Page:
I got a plaintiff email the other day from someone asking this question: Will Amazon Kill Commercial Property In Australia?
If you live under a rock or never read the news, you might not know this…
Amazon (the American retail giant) is coming to Australia. They've bought warehouse space in Sydney and are ready to move in.
Apparently, it's going to kill Australian retail. People will go out of business everywhere, and it's going to end the Australian economy.
God the mass media love a bit of drama, don't they?
It's been a while since I've been to the States, but last I heard there were still shops open and businesses running… all over the place.
I'm in Europe right now – Amazon's been there for a while. I'm sitting in a cafe having my morning coffee.
Later I'm going to do a bit of shopping. From here it looks like every shop is open… no vacancies at all.
That's the problem with fear – it often has little or nothing to do with reality.
It's fear that stops many would-be investors from investing in commercial property, and by letting fear get the better of them, they are missing out on massive opportunity.
It's true that you can buy a lot of stuff on Amazon but Like I've said before, you can't get a haircut on Amazon, you can't get hot bread on Amazon… You can't fill up your car with premium on Amazon.
When your hot water service breaks down, you can't call a plumber on Amazon or have one come out in the middle of the night to fix an emergency leak.
There are just so many businesses that won't be affected at all by Amazon coming to Australia.
What many don't realise is that while it will affect some businesses negatively, it's also going to create new industry.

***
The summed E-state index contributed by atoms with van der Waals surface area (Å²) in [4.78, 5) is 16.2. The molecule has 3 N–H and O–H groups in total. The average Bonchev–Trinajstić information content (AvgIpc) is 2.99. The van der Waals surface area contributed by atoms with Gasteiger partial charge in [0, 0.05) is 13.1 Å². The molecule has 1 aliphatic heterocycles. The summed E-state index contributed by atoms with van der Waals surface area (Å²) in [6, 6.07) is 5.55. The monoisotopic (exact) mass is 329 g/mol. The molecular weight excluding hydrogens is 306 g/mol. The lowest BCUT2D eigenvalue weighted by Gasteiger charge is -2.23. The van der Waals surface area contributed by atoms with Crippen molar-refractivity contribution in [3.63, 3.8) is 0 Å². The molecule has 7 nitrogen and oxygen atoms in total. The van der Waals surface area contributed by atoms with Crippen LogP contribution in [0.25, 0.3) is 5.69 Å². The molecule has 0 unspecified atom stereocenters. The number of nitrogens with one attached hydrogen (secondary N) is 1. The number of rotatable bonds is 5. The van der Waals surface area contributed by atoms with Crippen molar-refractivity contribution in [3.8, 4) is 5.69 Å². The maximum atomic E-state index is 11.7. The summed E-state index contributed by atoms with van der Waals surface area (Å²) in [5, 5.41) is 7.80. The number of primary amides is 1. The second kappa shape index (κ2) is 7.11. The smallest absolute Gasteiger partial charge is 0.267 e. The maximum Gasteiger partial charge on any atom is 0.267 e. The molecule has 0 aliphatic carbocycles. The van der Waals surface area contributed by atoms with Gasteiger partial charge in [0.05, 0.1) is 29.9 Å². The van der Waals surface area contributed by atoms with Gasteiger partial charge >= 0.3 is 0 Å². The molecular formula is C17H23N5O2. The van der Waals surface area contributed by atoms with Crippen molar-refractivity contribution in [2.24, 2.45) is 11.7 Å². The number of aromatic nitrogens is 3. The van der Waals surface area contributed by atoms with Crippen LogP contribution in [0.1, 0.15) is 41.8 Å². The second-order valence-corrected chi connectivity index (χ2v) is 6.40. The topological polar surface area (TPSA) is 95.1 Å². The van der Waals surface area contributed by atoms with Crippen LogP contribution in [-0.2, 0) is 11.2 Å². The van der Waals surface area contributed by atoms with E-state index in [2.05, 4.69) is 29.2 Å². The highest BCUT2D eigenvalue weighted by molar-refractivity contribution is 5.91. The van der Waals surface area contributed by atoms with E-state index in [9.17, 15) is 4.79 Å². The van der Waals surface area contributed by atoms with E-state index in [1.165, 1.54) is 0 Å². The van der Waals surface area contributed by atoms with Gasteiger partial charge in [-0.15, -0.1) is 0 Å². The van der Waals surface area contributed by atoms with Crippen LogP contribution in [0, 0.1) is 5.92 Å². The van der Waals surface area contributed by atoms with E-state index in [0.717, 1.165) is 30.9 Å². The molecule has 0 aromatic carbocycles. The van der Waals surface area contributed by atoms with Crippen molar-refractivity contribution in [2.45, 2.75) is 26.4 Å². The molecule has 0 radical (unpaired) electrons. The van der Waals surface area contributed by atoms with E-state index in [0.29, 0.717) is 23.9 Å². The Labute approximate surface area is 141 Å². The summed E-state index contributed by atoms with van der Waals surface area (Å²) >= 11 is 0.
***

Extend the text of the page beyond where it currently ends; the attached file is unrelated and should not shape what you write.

More jobs and new businesses will be created.
The need for commercial property won't change.
It's possible the demand for particular kinds of commercial property will change over time
…but if you are in evergreen businesses your income from commercial property should see no significant change.
When you are looking for a commercial, property have a think about the kinds of business that are in there or will go in there.
What are the uses for the building you are looking at.
This one is huge because if a tenant leaves the more varied uses the building can suit the more chance you've got of finding a new tenant that will be a keeper.
The first place to go to is the Council – this should be part of your due diligence. Find out the allowable uses according to them.
Then, from that list work out which your building could be easily used for and how easily it could be switched across to that use.
What do I mean by that?
Let's say you've got a shop.
And one of the allowable uses is a cafe. The space works but if you're going to swap it to a cafe you'd have to (or your cafe tenant, would have to install a commercial kitchen.
If you have a keen potential tenant who wants to put a cafe in there, then they may well be happy to complete those works.
If you have a shop tenant who leaves, and you want to put a cafe in there… but don't have that tenant… then it may pay you to install the kitchen and then advertise it as a cafe space.
These are all exit and safeguard strategies which are worth paying attention to right from the get-go.
Make those enquiries as part of your due diligence, and then you have that up your sleeve if you ever need it.
When you approach your commercial investing with a little common sense and some good strategy behind you, you can look at fear-mongering mass media and market changes (like Amazon) and smile…
…because you know that no matter what, your portfolio will keep producing good money for you.